Family History Module ASHG

Submitted to the 2012 American Society of Human Genetics Annual Meeting


Title:  The Pregnancy and Health Profile Pilot Project:  Evaluating the impact of integrating a novel family history and genetic screening tool on patients, providers, and clinical practice.



Emily Edelman, MS, CGC

Bruce Lin, MPH

Teresa Doksum, PhD

Brian Drohan, PhD

Kevin Hughes, MD

Siobhan Dolan, MD, MPH

Vaughn Edelson, BS

James O’Leary, BS

Lisa Vasquez, MPA

Sara Copeland, MD

Joan Scott, MS, CGC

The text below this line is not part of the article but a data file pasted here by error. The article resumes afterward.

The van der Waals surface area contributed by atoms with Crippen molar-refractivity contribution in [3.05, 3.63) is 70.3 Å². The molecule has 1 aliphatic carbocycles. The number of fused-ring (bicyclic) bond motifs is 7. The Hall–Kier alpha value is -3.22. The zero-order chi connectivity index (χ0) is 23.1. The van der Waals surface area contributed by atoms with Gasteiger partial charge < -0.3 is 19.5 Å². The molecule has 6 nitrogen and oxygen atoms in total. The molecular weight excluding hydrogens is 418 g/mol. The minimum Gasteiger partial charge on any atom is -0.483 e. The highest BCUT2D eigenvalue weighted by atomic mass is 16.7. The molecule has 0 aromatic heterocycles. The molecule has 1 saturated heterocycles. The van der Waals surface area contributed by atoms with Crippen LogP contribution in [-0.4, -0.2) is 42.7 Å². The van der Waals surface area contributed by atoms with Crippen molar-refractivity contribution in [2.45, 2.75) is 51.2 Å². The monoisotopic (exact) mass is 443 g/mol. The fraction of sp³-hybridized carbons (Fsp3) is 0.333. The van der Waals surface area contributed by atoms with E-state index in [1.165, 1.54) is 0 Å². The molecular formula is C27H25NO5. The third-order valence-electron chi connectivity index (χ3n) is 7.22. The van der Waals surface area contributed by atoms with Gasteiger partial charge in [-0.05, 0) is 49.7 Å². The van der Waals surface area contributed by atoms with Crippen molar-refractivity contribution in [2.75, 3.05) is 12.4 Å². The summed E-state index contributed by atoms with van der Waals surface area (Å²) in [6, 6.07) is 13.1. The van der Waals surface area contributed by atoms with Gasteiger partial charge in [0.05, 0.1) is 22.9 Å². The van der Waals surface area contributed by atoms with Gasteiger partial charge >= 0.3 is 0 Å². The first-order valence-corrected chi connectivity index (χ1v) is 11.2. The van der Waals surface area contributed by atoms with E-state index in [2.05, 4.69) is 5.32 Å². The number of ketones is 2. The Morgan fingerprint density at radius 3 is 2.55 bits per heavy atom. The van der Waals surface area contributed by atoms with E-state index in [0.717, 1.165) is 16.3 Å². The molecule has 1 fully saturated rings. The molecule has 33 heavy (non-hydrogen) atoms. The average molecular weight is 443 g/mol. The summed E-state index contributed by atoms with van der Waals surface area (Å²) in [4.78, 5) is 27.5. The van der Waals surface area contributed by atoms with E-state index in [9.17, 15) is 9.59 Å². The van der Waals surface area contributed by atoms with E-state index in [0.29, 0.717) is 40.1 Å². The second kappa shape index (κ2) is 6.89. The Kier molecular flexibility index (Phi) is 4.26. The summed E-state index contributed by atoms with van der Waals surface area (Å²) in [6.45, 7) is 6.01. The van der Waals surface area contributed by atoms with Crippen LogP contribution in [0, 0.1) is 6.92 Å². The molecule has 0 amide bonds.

Effective patient-entered and EHR-compatible collection tools are needed to support translation of family health history (FH) into prenatal care. However, there are limited data about the impact of computerized tools on patient and provider acceptance and outcomes. “The Pregnancy and Health Profile,” (PHP) is a free prenatal genetic screening and risk assessment software for primary prenatal providers that collects FH during intake and provides point-of-care CDS for providers and education for patients. Our objective was to evaluate patient and provider outcomes of PHP in clinical practice. The study population included diverse prenatal providers and patients at 4 sites in IN, ME, NC, and NY. Evaluation included provider pre and post knowledge and usability surveys, pre and post chart audits to assess FH risk assessment, and patient satisfaction surveys. Quantitative survey results were entered into a SPSS database and analyzed using descriptive statistics, Fisher’s exact test, and paired t-tests. Qualitative thematic analysis was used for responses to open-ended questions. 513/618 (83%) patients of diverse age and education levels provided feedback; 81% were white, 11% black, and 9% Latina. Patients felt PHP was easy to use (96%) and understand (98%). Ninety-six percent were not worried about the confidentiality of entering FH into PHP. Twenty of 65 providers (10 OBs and 6 family medicine physicians, 2 nurse midwives, 1 nurse, and 1 dietician educator) provided feedback. Providers felt the data collection and patient education aspects of PHP were useful (60%; 67%); there was mixed feedback on the usefulness of the CDS report. Provider confidence in identifying and managing genetic risks improved after using PHP in practice (p<0.05). In 2 of 3 sites with performance measure data, PHP improved documentation of a 3-generation FH (p<0.001). PHP improved documentation of race and ancestry for patient and/or father of the baby in all 3 sites (p<0.001). This study is one of the first to report on the integration of FH into primary prenatal practice. These data demonstrate that PHP is acceptable to patients and providers for providing FH and that PHP collects FH equal to or better than standard practice. Our results can inform future strategies that use point-of-care tools or online portals to improve patient participation around FH and provider management of genetic risks. Additional research is needed to validate patient-entered data in the prenatal setting.

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